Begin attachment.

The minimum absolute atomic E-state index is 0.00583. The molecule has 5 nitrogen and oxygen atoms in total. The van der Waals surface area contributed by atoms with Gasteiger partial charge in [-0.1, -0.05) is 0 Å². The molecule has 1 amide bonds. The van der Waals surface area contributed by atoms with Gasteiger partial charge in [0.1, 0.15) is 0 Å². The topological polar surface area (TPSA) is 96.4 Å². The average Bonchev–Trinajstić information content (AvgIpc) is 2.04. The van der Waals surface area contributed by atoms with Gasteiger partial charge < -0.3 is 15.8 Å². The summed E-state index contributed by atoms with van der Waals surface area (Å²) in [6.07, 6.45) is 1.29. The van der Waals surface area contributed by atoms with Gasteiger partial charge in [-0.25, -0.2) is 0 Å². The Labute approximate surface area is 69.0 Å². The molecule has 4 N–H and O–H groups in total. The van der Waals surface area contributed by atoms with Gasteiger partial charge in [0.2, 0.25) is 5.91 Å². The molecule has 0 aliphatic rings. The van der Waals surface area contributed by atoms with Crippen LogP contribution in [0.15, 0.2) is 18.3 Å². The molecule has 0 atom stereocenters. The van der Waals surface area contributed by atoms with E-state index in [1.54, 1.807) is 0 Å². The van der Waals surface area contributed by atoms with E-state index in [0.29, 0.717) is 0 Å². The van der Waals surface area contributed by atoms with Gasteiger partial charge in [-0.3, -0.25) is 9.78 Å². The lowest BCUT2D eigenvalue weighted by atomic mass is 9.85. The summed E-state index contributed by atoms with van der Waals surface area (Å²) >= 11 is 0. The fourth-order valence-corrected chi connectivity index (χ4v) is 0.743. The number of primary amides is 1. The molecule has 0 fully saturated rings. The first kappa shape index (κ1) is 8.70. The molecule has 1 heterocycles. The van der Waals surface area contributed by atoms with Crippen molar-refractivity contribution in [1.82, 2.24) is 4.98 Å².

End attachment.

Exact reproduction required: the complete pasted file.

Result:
The minimum absolute atomic E-state index is 0.00583. The molecule has 5 nitrogen and oxygen atoms in total. The van der Waals surface area contributed by atoms with Gasteiger partial charge in [-0.1, -0.05) is 0 Å². The molecule has 1 amide bonds. The van der Waals surface area contributed by atoms with Gasteiger partial charge in [0.1, 0.15) is 0 Å². The topological polar surface area (TPSA) is 96.4 Å². The average Bonchev–Trinajstić information content (AvgIpc) is 2.04. The van der Waals surface area contributed by atoms with Gasteiger partial charge < -0.3 is 15.8 Å². The summed E-state index contributed by atoms with van der Waals surface area (Å²) in [6.07, 6.45) is 1.29. The van der Waals surface area contributed by atoms with Gasteiger partial charge in [-0.25, -0.2) is 0 Å². The Labute approximate surface area is 69.0 Å². The molecule has 4 N–H and O–H groups in total. The van der Waals surface area contributed by atoms with Gasteiger partial charge in [0.2, 0.25) is 5.91 Å². The molecule has 0 aliphatic rings. The van der Waals surface area contributed by atoms with Crippen LogP contribution in [0.15, 0.2) is 18.3 Å². The molecule has 0 atom stereocenters. The van der Waals surface area contributed by atoms with E-state index in [1.54, 1.807) is 0 Å². The van der Waals surface area contributed by atoms with E-state index in [0.29, 0.717) is 0 Å². The van der Waals surface area contributed by atoms with Gasteiger partial charge in [-0.3, -0.25) is 9.78 Å². The lowest BCUT2D eigenvalue weighted by atomic mass is 9.85. The summed E-state index contributed by atoms with van der Waals surface area (Å²) >= 11 is 0. The fourth-order valence-corrected chi connectivity index (χ4v) is 0.743. The number of primary amides is 1. The molecule has 0 fully saturated rings. The first kappa shape index (κ1) is 8.70. The molecule has 1 heterocycles. The van der Waals surface area contributed by atoms with Crippen molar-refractivity contribution in [1.82, 2.24) is 4.98 Å².